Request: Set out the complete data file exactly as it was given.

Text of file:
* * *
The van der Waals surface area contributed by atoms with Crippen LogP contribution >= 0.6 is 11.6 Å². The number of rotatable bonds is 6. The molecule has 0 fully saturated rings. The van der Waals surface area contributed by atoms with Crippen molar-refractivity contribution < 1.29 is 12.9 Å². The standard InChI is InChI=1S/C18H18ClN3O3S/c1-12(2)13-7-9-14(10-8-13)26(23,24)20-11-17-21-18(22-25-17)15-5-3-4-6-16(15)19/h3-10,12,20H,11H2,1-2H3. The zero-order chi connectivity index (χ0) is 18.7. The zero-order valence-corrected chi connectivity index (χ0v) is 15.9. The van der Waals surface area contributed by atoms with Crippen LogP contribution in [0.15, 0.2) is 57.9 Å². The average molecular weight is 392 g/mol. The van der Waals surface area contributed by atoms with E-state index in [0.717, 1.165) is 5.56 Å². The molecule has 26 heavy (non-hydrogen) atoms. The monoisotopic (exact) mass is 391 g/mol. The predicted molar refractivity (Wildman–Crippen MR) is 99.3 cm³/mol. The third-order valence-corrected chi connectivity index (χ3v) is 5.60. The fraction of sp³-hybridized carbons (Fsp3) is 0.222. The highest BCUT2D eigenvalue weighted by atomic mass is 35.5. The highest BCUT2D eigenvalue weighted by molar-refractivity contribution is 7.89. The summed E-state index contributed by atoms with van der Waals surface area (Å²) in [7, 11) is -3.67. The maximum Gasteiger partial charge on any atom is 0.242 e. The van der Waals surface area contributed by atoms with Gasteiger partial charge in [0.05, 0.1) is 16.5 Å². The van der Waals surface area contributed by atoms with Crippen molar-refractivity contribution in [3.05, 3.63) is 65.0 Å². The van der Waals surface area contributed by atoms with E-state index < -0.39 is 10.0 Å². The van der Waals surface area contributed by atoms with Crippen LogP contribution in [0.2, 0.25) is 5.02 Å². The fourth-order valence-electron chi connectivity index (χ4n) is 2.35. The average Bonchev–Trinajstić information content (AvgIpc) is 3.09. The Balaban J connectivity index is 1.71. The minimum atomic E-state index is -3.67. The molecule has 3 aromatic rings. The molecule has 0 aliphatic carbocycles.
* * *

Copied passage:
The van der Waals surface area contributed by atoms with Crippen LogP contribution >= 0.6 is 11.6 Å². The number of rotatable bonds is 6. The molecule has 0 fully saturated rings. The van der Waals surface area contributed by atoms with Crippen molar-refractivity contribution < 1.29 is 12.9 Å². The standard InChI is InChI=1S/C18H18ClN3O3S/c1-12(2)13-7-9-14(10-8-13)26(23,24)20-11-17-21-18(22-25-17)15-5-3-4-6-16(15)19/h3-10,12,20H,11H2,1-2H3. The zero-order chi connectivity index (χ0) is 18.7. The zero-order valence-corrected chi connectivity index (χ0v) is 15.9. The van der Waals surface area contributed by atoms with Crippen LogP contribution in [0.15, 0.2) is 57.9 Å². The average molecular weight is 392 g/mol. The van der Waals surface area contributed by atoms with E-state index in [0.717, 1.165) is 5.56 Å². The molecule has 26 heavy (non-hydrogen) atoms. The monoisotopic (exact) mass is 391 g/mol. The predicted molar refractivity (Wildman–Crippen MR) is 99.3 cm³/mol. The third-order valence-corrected chi connectivity index (χ3v) is 5.60. The fraction of sp³-hybridized carbons (Fsp3) is 0.222. The highest BCUT2D eigenvalue weighted by atomic mass is 35.5. The highest BCUT2D eigenvalue weighted by molar-refractivity contribution is 7.89. The summed E-state index contributed by atoms with van der Waals surface area (Å²) in [7, 11) is -3.67. The maximum Gasteiger partial charge on any atom is 0.242 e. The van der Waals surface area contributed by atoms with Gasteiger partial charge in [0.05, 0.1) is 16.5 Å². The van der Waals surface area contributed by atoms with Crippen molar-refractivity contribution in [3.05, 3.63) is 65.0 Å². The van der Waals surface area contributed by atoms with E-state index < -0.39 is 10.0 Å². The van der Waals surface area contributed by atoms with Crippen LogP contribution in [0.2, 0.25) is 5.02 Å². The fourth-order valence-electron chi connectivity index (χ4n) is 2.35. The average Bonchev–Trinajstić information content (AvgIpc) is 3.09. The Balaban J connectivity index is 1.71. The minimum atomic E-state index is -3.67. The molecule has 3 aromatic rings. The molecule has 0 aliphatic carbocycles.